The shellfish divers known in Japan as ama, or “women of the sea” never use scuba gear—wetsuits are now commonplace, but oxygen tanks are forbidden. This is not out of cultural nostalgia (supposedly having existed for two millennia, ama are part of Japan’s folklore) but to prevent mass harvesting of the ecosystem. It takes about two years before a diver obtains the expertise and lung capacity to pry abalone off ocean rocks, underwater, of course, without damaging the shell—the market wants unblemished, live product. The more difficult and elusive part of the job is to learn the ways of the ocean: where to best dive, and when. Nevertheless, there is no formal training involved. Anyone (of any gender actually, although the majority of divers are women), so long as they are a resident of the area and are willing to give a percentage of their earnings to the diving cooperative, can become an ama, but the only way to learn is by hanging around, which is to say not by observing a diver who already knows what they are doing, because first, it is next to impossible to demonstrate the technique to an observer while underwater, and second, no one would take the time to do so, because every diver is an individual proprietor and in competition with every other diver.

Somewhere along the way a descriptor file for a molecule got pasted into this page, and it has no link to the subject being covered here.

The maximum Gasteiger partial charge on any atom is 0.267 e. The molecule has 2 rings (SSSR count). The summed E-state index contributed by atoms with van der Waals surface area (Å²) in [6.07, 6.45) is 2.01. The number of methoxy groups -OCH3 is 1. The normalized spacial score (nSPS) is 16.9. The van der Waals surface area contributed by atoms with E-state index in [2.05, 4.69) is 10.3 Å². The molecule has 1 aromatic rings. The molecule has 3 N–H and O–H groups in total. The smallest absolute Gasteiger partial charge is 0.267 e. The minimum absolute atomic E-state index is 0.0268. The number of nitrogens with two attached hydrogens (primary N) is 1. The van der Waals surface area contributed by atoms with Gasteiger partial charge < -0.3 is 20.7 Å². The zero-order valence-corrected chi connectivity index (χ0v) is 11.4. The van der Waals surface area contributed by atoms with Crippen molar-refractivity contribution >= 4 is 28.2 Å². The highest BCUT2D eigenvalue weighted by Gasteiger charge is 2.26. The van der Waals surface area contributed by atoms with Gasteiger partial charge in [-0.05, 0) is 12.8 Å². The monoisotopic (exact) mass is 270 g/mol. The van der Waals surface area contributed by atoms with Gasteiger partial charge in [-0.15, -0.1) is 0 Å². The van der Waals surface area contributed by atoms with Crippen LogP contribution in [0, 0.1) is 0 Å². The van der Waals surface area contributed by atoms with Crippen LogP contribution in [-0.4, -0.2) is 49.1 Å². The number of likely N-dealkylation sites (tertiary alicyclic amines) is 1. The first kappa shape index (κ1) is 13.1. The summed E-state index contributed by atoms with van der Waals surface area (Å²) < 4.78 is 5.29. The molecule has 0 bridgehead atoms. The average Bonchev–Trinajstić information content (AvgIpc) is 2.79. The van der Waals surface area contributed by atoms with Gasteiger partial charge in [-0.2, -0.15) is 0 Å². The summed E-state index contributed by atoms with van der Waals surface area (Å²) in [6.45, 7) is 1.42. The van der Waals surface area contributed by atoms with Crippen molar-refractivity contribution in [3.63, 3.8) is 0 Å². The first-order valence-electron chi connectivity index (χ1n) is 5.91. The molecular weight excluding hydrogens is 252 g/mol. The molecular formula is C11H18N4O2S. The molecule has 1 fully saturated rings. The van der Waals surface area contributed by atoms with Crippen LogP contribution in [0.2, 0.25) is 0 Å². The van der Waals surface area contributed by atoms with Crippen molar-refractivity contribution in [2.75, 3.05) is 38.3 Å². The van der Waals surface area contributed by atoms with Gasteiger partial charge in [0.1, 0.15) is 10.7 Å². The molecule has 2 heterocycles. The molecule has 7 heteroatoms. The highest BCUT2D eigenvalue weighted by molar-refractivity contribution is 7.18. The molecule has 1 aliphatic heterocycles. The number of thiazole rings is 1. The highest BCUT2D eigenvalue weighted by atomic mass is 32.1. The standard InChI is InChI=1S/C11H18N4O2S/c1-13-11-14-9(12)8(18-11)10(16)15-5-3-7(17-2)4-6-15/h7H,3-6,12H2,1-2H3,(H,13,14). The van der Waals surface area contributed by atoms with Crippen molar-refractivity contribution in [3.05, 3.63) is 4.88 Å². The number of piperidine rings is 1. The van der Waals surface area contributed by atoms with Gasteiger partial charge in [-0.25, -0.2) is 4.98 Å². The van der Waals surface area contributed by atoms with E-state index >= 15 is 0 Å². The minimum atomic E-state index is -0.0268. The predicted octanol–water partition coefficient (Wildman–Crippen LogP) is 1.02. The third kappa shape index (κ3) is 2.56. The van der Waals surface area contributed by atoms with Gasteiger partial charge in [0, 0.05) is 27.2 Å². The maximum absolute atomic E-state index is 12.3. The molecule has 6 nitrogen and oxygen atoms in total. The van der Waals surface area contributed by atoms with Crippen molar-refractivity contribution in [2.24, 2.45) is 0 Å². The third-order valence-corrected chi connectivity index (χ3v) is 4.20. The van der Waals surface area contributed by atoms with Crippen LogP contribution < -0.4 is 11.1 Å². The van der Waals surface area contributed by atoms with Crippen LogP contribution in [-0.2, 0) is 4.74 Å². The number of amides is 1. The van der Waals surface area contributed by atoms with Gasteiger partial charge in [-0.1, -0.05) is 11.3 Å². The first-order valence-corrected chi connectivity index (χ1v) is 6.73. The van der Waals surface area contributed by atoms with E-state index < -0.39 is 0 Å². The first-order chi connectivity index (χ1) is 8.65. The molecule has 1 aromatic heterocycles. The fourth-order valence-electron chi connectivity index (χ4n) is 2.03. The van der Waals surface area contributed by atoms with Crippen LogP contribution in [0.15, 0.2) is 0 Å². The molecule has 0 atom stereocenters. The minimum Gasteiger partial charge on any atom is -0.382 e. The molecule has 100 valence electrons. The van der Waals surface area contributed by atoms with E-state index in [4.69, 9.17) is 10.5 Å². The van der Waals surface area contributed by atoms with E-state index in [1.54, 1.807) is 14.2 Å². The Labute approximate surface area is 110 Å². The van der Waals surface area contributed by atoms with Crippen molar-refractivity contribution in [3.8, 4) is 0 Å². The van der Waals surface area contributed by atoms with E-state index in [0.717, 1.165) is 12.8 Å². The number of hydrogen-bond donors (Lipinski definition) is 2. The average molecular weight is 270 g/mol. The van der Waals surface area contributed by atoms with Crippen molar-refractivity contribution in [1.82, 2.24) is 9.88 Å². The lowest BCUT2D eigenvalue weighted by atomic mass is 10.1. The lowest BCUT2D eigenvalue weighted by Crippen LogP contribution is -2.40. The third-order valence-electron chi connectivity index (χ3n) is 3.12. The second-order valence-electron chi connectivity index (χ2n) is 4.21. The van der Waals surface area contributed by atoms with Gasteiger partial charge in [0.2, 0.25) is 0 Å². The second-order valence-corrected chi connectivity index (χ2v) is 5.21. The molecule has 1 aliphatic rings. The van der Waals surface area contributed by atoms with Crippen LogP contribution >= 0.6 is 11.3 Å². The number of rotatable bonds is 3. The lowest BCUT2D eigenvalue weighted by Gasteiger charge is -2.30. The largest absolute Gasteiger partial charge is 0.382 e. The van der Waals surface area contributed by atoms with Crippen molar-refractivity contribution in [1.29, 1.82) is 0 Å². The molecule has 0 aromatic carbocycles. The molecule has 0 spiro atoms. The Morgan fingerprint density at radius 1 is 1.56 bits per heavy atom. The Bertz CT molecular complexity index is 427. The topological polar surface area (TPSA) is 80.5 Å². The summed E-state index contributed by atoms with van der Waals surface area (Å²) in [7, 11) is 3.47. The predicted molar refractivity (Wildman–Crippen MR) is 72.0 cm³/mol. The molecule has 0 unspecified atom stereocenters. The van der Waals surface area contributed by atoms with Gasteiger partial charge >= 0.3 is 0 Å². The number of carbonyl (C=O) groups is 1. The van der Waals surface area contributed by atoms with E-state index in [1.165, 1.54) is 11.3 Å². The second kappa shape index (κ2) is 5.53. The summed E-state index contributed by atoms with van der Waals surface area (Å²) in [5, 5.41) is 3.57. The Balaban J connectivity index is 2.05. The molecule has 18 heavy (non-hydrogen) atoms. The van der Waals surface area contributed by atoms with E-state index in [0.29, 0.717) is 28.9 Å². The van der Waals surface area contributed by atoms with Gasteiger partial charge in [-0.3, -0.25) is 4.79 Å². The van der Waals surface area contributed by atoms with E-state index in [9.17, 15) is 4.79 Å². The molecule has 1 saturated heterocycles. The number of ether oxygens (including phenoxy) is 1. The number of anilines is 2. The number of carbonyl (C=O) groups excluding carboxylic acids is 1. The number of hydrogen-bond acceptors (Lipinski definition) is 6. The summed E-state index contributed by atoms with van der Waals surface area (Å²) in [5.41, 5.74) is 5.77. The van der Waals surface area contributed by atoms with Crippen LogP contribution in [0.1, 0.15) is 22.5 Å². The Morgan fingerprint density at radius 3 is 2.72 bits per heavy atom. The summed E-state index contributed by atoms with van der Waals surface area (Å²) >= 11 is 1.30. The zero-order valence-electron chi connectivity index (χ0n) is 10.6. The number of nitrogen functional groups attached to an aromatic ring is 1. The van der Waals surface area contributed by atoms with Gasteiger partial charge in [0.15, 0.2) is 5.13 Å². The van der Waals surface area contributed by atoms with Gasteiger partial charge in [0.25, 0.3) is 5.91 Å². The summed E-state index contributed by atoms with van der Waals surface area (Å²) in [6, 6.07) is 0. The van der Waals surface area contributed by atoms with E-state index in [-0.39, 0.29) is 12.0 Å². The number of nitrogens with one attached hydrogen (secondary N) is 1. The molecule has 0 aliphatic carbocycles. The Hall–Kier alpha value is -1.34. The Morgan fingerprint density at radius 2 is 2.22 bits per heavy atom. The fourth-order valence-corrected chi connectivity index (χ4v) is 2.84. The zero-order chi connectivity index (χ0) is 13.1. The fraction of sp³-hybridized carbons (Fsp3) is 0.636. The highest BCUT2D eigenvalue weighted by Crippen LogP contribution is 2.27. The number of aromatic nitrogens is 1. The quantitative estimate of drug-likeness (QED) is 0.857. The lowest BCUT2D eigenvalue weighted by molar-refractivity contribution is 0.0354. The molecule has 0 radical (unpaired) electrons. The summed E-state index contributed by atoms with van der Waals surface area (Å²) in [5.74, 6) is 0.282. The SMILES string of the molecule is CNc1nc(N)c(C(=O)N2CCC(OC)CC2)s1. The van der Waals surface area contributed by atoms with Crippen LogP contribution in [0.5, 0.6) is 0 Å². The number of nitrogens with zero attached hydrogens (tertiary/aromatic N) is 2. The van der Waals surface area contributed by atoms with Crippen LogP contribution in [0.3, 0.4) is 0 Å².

A novice might start out working the reefs close to shore. Divers exchange stories and information in koya, communal huts shared by groups of five to ten women, for whom they are a kind of home away from home, a place to eat, rest, and change clothes. The launching of the diving boats is done communally as well; veterans and newcomers alike, the entire community participates in these choreographed performances of collective labor. Those who bring home the biggest catch at the end of the day acquire reputations at the sales dock, where the day’s results are loudly made public by the sales manager. It’s only through a decade of working and living in this environment that one absorbs the full body of knowledge about the reef; it comes as a matter of course as one becomes a full-fledged member of ama society. The real reason there is no school or master-apprentice system is because to learn to dive is to become a member of the social group, and vice versa. Though there are masters, so to speak, the feeling for the vagaries of the ocean that accumulates in body and mind is a social knowledge that can never be wholly located in a single individual.